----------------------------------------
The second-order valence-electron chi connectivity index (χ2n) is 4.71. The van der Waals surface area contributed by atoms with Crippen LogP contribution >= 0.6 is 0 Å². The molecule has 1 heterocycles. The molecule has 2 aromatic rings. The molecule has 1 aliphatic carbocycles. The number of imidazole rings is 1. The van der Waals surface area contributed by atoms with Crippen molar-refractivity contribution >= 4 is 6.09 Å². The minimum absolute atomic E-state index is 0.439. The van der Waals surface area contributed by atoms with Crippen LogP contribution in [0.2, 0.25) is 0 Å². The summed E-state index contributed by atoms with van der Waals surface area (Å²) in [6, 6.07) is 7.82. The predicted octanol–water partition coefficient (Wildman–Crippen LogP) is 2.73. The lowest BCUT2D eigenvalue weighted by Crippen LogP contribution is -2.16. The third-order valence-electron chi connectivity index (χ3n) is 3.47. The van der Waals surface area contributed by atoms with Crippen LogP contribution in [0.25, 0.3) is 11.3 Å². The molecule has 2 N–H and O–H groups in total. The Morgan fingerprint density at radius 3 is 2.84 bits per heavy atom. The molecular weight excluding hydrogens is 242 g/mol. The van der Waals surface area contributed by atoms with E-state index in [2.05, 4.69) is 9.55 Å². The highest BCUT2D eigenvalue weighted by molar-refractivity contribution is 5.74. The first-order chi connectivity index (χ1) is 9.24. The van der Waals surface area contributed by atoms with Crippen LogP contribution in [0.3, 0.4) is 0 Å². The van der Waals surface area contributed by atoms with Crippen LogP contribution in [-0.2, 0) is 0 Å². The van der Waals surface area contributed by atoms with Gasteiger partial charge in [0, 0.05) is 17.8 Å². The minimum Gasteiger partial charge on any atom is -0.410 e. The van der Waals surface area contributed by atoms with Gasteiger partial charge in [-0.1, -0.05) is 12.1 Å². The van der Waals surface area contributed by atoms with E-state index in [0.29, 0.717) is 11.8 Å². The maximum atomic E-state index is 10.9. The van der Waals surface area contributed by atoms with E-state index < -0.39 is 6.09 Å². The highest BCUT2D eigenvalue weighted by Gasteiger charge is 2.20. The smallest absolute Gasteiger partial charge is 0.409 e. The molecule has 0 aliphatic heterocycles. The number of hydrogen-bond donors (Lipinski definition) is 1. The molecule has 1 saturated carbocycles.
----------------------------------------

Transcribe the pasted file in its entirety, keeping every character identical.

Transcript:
The second-order valence-electron chi connectivity index (χ2n) is 4.71. The van der Waals surface area contributed by atoms with Crippen LogP contribution >= 0.6 is 0 Å². The molecule has 1 heterocycles. The molecule has 2 aromatic rings. The molecule has 1 aliphatic carbocycles. The number of imidazole rings is 1. The van der Waals surface area contributed by atoms with Crippen molar-refractivity contribution >= 4 is 6.09 Å². The minimum absolute atomic E-state index is 0.439. The van der Waals surface area contributed by atoms with Crippen LogP contribution in [0.2, 0.25) is 0 Å². The summed E-state index contributed by atoms with van der Waals surface area (Å²) in [6, 6.07) is 7.82. The predicted octanol–water partition coefficient (Wildman–Crippen LogP) is 2.73. The lowest BCUT2D eigenvalue weighted by Crippen LogP contribution is -2.16. The third-order valence-electron chi connectivity index (χ3n) is 3.47. The van der Waals surface area contributed by atoms with Crippen LogP contribution in [0.25, 0.3) is 11.3 Å². The molecule has 2 N–H and O–H groups in total. The Morgan fingerprint density at radius 3 is 2.84 bits per heavy atom. The molecular weight excluding hydrogens is 242 g/mol. The van der Waals surface area contributed by atoms with E-state index in [2.05, 4.69) is 9.55 Å². The highest BCUT2D eigenvalue weighted by molar-refractivity contribution is 5.74. The first-order chi connectivity index (χ1) is 9.24. The van der Waals surface area contributed by atoms with Crippen LogP contribution in [0.3, 0.4) is 0 Å². The van der Waals surface area contributed by atoms with Crippen LogP contribution in [-0.2, 0) is 0 Å². The van der Waals surface area contributed by atoms with Gasteiger partial charge in [0, 0.05) is 17.8 Å². The minimum Gasteiger partial charge on any atom is -0.410 e. The van der Waals surface area contributed by atoms with Gasteiger partial charge in [-0.1, -0.05) is 12.1 Å². The van der Waals surface area contributed by atoms with E-state index in [0.29, 0.717) is 11.8 Å². The maximum atomic E-state index is 10.9. The van der Waals surface area contributed by atoms with E-state index < -0.39 is 6.09 Å². The highest BCUT2D eigenvalue weighted by Gasteiger charge is 2.20. The smallest absolute Gasteiger partial charge is 0.409 e. The molecule has 0 aliphatic heterocycles. The number of hydrogen-bond donors (Lipinski definition) is 1. The molecule has 1 saturated carbocycles.